The user experience and navigation in the online world have gradually become more straightforward, more intuitive and faster thanks to the introduction of additional functionalities and settings and the creation and delivery of targeted advertising. Profiling, in particular, has largely favoured the development and evolution of online advertising and has enabled advertisers to reach their ‘desired’ audience in a much more selective and efficient manner.
But how do these activities take place in practice, with a particular focus on profiling?
The leading tracking technology used to profile users in online services is represented by ‘cookies’.
In general, cookies are lines of text or small files that are sent by the website being browsed (so-called “publisher” or “first party”) or by a website other than the one visited (so-called “third-party”) and stored on the user’s terminal device. The purpose is to have access to and collect data concerning these individuals, to create profiles and behavioural patterns (clusters) to allow the same websites to use them, at a later stage, to convey advertising messages to those who match or (better) fit these profiles. The data collected may include, among many others, the time and place of connection of devices, IP addresses, WIFI access points, browsing and purchasing history, likes and shares and, more generally, the behaviour and browsing habits of consumer users.
Cookies can thus be classified into different categories
Tracking technologies allow ad network providers to monitor and track users’ behaviour across a vast number of websites, thus posing some data protection problems.
On this point, the Directive 2002/58/EC concerning the processing of personal data and the protection of privacy in the electronic communications sector (‘ePrivacy Directive’), Article 5(3) which states that ‘the storage of personal data in the electronic communications sector shall be subject to the provisions of this Directive, is of primary importance. Three of which state that “the storage of information or access to information already stored in the terminal equipment of a subscriber or user shall only be allowed on condition that the subscriber or user concerned has given his or her consent in advance, after having been provided with clear and comprehensive information under Directive 96/46/EC, among other things, about the purposes of the processing. This does not prohibit any technical storage or access for the sole purpose of carrying out the transmission of a communication over an electronic communications network or as strictly necessary for the provider of an information society service explicitly requested by the subscriber or user to provide such a service.”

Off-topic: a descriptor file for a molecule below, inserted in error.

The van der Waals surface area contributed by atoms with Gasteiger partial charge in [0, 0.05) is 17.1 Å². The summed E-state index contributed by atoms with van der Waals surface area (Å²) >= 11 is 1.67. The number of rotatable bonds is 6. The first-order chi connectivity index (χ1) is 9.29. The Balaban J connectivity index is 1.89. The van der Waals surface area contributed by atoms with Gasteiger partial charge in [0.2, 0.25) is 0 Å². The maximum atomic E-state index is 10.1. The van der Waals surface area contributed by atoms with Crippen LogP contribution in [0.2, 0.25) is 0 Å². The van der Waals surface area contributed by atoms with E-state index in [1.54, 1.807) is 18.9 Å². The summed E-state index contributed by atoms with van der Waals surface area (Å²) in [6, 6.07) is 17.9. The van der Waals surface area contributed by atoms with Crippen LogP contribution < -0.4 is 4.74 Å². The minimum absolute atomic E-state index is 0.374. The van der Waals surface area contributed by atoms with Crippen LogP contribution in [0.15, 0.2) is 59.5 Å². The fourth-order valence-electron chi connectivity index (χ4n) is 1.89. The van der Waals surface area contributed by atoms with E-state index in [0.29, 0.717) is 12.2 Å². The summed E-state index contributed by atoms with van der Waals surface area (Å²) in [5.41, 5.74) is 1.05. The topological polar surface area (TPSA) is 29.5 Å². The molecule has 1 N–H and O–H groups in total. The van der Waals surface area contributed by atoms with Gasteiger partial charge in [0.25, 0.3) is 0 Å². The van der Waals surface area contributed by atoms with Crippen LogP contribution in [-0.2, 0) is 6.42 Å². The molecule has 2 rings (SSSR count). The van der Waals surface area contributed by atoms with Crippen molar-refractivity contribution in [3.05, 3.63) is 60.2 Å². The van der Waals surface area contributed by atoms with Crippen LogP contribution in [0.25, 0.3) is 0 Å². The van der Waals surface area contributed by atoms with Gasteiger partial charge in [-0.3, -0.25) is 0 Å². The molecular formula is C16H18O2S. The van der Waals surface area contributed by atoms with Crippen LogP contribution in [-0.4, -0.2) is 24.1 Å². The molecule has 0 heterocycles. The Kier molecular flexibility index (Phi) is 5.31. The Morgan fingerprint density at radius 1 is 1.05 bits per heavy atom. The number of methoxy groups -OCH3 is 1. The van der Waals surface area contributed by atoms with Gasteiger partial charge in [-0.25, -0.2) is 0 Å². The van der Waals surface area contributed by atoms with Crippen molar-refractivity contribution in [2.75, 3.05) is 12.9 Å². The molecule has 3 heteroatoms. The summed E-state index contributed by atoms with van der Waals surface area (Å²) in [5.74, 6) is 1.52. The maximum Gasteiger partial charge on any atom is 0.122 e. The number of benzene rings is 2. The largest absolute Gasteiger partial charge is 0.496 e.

Therefore, while concerning technical cookies (which allow browsing and providing the service requested by the user), there is only an obligation to provide information, in the case of the use of profiling cookies (first or a third party), the user’s consent is required, obtained after informing him of the installation and purposes of such cookie.
In a subsequent measure, the Garante approved new guidelines on cookies and other tracking tools, through which, among the most relevant interventions
Moreover, the new Guidelines extend their scope beyond cookies to other tracking tools, such as fingerprinting, i.e. the recognition of the fingerprint provided by a set of unique and specific technical parameters of a device that consists in combining a bunch of information that can identify, correlate or infer a user or a particular device over time.